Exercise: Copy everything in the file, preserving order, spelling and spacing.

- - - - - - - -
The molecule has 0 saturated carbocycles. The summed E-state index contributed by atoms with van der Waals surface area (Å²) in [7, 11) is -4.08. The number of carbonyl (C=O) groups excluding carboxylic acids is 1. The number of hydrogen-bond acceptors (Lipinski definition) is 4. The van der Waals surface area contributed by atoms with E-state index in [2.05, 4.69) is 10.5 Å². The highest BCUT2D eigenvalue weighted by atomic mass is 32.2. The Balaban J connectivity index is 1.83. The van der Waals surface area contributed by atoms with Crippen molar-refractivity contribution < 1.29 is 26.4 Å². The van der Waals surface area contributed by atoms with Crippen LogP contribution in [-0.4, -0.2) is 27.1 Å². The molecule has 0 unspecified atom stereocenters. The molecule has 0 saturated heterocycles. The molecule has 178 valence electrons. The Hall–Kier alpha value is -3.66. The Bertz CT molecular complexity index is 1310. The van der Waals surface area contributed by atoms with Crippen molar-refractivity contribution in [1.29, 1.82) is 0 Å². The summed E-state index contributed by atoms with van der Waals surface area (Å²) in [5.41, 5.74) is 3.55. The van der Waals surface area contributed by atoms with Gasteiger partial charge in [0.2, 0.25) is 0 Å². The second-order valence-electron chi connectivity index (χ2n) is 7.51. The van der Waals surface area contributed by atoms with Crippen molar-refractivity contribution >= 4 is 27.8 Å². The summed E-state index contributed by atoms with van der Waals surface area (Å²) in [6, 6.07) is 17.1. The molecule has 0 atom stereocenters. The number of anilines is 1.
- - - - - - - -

The molecule has 0 saturated carbocycles. The summed E-state index contributed by atoms with van der Waals surface area (Å²) in [7, 11) is -4.08. The number of carbonyl (C=O) groups excluding carboxylic acids is 1. The number of hydrogen-bond acceptors (Lipinski definition) is 4. The van der Waals surface area contributed by atoms with E-state index in [2.05, 4.69) is 10.5 Å². The highest BCUT2D eigenvalue weighted by atomic mass is 32.2. The Balaban J connectivity index is 1.83. The van der Waals surface area contributed by atoms with Crippen molar-refractivity contribution < 1.29 is 26.4 Å². The van der Waals surface area contributed by atoms with Crippen LogP contribution in [-0.4, -0.2) is 27.1 Å². The molecule has 0 unspecified atom stereocenters. The molecule has 0 saturated heterocycles. The molecule has 178 valence electrons. The Hall–Kier alpha value is -3.66. The Bertz CT molecular complexity index is 1310. The van der Waals surface area contributed by atoms with Crippen molar-refractivity contribution in [1.29, 1.82) is 0 Å². The summed E-state index contributed by atoms with van der Waals surface area (Å²) in [5.41, 5.74) is 3.55. The van der Waals surface area contributed by atoms with Gasteiger partial charge in [0.2, 0.25) is 0 Å². The second-order valence-electron chi connectivity index (χ2n) is 7.51. The van der Waals surface area contributed by atoms with Crippen molar-refractivity contribution >= 4 is 27.8 Å². The summed E-state index contributed by atoms with van der Waals surface area (Å²) in [6, 6.07) is 17.1. The molecule has 0 atom stereocenters. The number of anilines is 1.